Your Guide to Hiking the White and Green Mountains

Any visitor to New England looking to escape to the mountains faces one major question: The Whites or the Greens? Both of the Northeast’s dominant ranges offer plenty of opportunities to explore but have markedly different environments.

Steep and rugged, the White Mountains are concentrated in north-central New Hampshire, extending from the Connecticut River east to just across the Maine border. The bulk of the range is contained in 796,000-acre White Mountain National Forest, which includes six federally designated wilderness areas and more than 7,700 acres of alpine habitat. Forty-eight peaks in the Whites exceed 4,000 feet in elevation, capped by 6,288-foot Mount Washington, the highest point in the northeastern U.S.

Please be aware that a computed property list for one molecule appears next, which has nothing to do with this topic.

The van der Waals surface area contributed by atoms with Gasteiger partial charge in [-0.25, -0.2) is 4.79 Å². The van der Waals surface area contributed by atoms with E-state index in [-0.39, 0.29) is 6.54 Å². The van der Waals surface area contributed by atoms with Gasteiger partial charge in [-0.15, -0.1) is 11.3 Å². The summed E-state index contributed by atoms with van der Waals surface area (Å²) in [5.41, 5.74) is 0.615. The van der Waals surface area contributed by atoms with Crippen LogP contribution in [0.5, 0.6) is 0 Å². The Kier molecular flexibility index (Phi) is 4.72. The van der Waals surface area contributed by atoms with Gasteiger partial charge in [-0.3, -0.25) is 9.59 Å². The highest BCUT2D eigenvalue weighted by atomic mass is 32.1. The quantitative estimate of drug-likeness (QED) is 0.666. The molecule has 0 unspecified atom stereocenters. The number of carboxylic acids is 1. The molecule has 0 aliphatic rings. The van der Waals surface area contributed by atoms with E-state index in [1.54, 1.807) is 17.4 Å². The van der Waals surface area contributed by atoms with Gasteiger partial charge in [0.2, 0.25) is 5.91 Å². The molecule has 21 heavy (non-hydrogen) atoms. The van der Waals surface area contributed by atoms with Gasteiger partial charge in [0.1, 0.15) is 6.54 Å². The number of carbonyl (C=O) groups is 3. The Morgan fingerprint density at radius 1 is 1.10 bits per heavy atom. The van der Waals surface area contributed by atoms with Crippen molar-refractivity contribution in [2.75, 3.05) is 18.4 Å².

To the west, across the Connecticut River and the Vermont border, lie the Greens. Gently rolling and thickly forested, the range runs the entire length of Vermont from the Massachusetts border to the boundary of Quebec, Canada. Green Mountain National Forest protects 400,000 acres of the range. Within it is 4,395-foot Mount Mansfield, the highest of the state’s five peaks over 4,000 feet in elevation, rising prominently above the ski area of Smugglers’ Notch.

How to decide between New Hampshire’s White Mountains and Vermont’s Greens? Whether you prefer breathtaking vistas, waterfalls, or multi-day backpacking trips, this guide highlights the best outings in each range to help you pick.


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